The earlier shifts are currently leading to a major transition, that is taking place as we speak. There is a general need for something new, just like a century ago. People are becoming aware of the fact that we can no longer continue in the same way. New values and forms of solidarity are being created. Autonomy based on mutual support, trust, freedom, room for exploration, self-development and co-creation are becoming increasingly important, taking the place of power, individualism and a focus on high incomes The current controlling systems (e.g. the municipal system) no longer are able to cater for their critical citizens’ needs. There is a general distrust of large companies, banks and the public sector.
Fortunately, worldwide more and more groups are taking matters into their own hands, aiming to create a better society. Established organisations generally find this hard to deal with. Rotmans has coined a wonderful phrase to describe of the current changes: Ahead to the past.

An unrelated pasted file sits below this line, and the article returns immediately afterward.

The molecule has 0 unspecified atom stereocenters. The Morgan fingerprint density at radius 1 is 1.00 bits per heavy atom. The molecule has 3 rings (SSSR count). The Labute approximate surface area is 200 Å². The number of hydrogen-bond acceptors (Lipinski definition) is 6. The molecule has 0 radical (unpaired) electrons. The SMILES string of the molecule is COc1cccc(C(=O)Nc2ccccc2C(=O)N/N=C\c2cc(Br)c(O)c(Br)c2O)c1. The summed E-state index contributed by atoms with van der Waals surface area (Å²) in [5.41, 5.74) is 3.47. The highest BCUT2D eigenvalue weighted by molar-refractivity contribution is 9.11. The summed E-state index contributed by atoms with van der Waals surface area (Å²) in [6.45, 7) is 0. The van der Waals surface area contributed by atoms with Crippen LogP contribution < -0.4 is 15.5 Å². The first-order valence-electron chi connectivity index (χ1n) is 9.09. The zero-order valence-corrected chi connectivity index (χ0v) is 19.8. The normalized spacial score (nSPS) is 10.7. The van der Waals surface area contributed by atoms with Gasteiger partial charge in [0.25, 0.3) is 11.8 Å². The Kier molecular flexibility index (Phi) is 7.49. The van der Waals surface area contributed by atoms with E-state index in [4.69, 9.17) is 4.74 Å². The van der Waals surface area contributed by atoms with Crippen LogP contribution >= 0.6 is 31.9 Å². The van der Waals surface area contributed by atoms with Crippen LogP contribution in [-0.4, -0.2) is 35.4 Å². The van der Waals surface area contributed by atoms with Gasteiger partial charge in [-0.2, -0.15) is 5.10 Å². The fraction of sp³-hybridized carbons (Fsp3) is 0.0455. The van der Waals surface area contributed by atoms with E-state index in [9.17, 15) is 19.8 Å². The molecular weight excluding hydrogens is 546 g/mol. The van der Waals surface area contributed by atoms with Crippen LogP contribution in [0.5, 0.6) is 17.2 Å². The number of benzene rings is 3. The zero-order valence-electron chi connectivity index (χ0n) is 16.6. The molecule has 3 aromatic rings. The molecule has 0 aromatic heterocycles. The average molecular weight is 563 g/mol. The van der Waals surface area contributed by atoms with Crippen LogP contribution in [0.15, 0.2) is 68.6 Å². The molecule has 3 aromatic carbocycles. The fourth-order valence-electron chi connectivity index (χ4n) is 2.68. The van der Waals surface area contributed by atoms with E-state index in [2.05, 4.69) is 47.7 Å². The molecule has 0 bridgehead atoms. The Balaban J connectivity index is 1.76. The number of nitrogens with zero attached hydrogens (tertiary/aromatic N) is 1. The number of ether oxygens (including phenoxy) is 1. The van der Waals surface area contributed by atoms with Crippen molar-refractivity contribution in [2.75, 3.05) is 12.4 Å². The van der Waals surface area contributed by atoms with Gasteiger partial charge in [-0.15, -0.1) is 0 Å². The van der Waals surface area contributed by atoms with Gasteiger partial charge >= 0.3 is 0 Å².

He uses this phrase to indicate that many people sense that the end of this society is near. On the one hand, people are nostalgic for the past, the simplicity, calm and trust. On the other hand, they want progress, which is only natural. Going all the way back to the past is not an option, too much has changed in the meantime. But merely going forward is also impossible, the problems are too deep-seated for that. So: ahead to the past it is…. Don’t think of your own wellbeing, but consistently try to create a better society. This can be done by using smart technology to restore confidence, to heal our earth and to solve the problems we are facing right now.